Re: AI and Asimov's Laws

Dan Fabulich (
Wed, 24 Nov 1999 22:08:28 -0500 (EST)

'What is your name?' '' 'IT DOESN'T MATTER WHAT YOUR NAME IS!!!':

> I've never been able to figure out exactly what this intro of yours
> means.

<shrug> It amuses me. :)

> I believe we may be thinking of different things when we use the term
> upgrading. I am talking about being able to change the physical parameters
> of how the "brain" works in order to improve function, as opposed to being
> able to add information and remember optimal strategies that are within the
> current parameters. Even humans are not yet able to really upgrade our
> intelligence....optimize it, yes, but nothing that would increase it
> substantially. If we did, then we would have less concern about bootstrap
> AIs, because we would be bootstrapping humans. Think about it. Has there
> been any improvement between humans today and, say, humans in Hellenic Greece?

Actually, I don't think we mean different things when we use the term "upgrading," but rather different things when we use the term "laws." In Asimov's short stories, the robot CANNOT break the rules. It's not that a robot generally tends not to break the rules, with the exception of a few psychopaths and criminals.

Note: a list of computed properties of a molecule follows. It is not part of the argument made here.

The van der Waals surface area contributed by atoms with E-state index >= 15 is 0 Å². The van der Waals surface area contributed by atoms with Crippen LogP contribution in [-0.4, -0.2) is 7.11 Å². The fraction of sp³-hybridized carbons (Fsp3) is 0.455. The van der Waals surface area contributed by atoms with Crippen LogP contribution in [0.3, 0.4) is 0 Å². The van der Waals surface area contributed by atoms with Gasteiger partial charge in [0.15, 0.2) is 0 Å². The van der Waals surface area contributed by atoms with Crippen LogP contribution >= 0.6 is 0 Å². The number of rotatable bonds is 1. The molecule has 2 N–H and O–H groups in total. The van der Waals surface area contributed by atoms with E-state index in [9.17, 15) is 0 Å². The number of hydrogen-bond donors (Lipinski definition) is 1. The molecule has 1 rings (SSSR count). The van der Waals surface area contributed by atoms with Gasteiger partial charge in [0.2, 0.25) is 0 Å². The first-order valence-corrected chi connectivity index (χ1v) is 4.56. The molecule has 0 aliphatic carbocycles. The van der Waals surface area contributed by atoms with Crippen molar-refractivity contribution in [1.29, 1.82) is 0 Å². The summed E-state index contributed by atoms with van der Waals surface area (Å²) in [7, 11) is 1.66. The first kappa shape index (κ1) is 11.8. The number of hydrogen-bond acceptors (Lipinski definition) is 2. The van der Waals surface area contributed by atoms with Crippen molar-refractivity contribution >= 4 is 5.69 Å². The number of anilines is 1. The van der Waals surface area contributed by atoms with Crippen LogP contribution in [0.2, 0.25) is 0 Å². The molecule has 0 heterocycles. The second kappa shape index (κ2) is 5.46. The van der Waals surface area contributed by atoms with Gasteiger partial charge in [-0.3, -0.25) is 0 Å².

Indeed, your analogy to humans is telling, because, while humans do generally tend not to murder one another (though even this may be argued), many many of them still do anyway.

Sure, we could probably program in a tendency to follow the laws, but probably not a very strong one, and NO tendency that all or even most individuals couldn't work around given only a tiny bit of thought.

Think we can't overcome our instinct to reproduce? Think contraception.

Or maybe you meant idiot savants after all?

> BTW, great ee cumming quote.



-unless you love someone-
-nothing else makes any sense-

e.e. cummings